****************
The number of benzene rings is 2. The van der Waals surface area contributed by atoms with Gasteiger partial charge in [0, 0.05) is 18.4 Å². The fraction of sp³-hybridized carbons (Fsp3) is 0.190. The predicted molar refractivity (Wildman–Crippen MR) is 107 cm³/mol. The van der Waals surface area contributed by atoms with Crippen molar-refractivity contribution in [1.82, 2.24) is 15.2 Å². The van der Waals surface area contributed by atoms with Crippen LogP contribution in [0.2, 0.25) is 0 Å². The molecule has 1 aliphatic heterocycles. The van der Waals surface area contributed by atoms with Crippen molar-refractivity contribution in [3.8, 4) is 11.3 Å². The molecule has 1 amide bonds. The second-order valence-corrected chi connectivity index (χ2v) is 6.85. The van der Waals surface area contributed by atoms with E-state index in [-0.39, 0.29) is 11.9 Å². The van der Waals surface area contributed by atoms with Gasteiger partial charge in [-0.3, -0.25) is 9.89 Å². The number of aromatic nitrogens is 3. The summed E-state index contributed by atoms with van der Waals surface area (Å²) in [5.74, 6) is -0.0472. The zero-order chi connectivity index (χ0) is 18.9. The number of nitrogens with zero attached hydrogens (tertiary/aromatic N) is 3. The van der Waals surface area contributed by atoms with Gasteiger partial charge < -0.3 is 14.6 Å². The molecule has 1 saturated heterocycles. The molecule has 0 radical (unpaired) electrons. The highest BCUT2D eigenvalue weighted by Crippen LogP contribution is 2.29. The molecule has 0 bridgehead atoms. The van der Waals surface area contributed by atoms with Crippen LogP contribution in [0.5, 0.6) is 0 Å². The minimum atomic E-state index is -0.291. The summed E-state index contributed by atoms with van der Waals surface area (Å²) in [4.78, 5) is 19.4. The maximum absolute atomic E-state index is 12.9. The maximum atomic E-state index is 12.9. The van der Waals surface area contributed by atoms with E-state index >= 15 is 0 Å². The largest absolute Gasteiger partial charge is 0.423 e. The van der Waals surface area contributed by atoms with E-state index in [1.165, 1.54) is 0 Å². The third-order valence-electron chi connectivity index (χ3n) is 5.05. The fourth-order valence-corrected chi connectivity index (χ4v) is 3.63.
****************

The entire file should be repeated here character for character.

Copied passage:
The number of benzene rings is 2. The van der Waals surface area contributed by atoms with Gasteiger partial charge in [0, 0.05) is 18.4 Å². The fraction of sp³-hybridized carbons (Fsp3) is 0.190. The predicted molar refractivity (Wildman–Crippen MR) is 107 cm³/mol. The van der Waals surface area contributed by atoms with Crippen molar-refractivity contribution in [1.82, 2.24) is 15.2 Å². The van der Waals surface area contributed by atoms with Crippen LogP contribution in [0.2, 0.25) is 0 Å². The molecule has 1 aliphatic heterocycles. The van der Waals surface area contributed by atoms with Crippen molar-refractivity contribution in [3.8, 4) is 11.3 Å². The molecule has 1 amide bonds. The second-order valence-corrected chi connectivity index (χ2v) is 6.85. The van der Waals surface area contributed by atoms with E-state index in [-0.39, 0.29) is 11.9 Å². The van der Waals surface area contributed by atoms with Gasteiger partial charge in [-0.3, -0.25) is 9.89 Å². The number of aromatic nitrogens is 3. The summed E-state index contributed by atoms with van der Waals surface area (Å²) in [5.74, 6) is -0.0472. The zero-order chi connectivity index (χ0) is 18.9. The number of nitrogens with zero attached hydrogens (tertiary/aromatic N) is 3. The van der Waals surface area contributed by atoms with Gasteiger partial charge < -0.3 is 14.6 Å². The molecule has 1 saturated heterocycles. The molecule has 0 radical (unpaired) electrons. The highest BCUT2D eigenvalue weighted by Crippen LogP contribution is 2.29. The molecule has 0 bridgehead atoms. The van der Waals surface area contributed by atoms with Crippen LogP contribution in [0.5, 0.6) is 0 Å². The minimum atomic E-state index is -0.291. The summed E-state index contributed by atoms with van der Waals surface area (Å²) in [4.78, 5) is 19.4. The maximum absolute atomic E-state index is 12.9. The maximum atomic E-state index is 12.9. The van der Waals surface area contributed by atoms with E-state index >= 15 is 0 Å². The largest absolute Gasteiger partial charge is 0.423 e. The van der Waals surface area contributed by atoms with E-state index in [1.165, 1.54) is 0 Å². The third-order valence-electron chi connectivity index (χ3n) is 5.05. The fourth-order valence-corrected chi connectivity index (χ4v) is 3.63.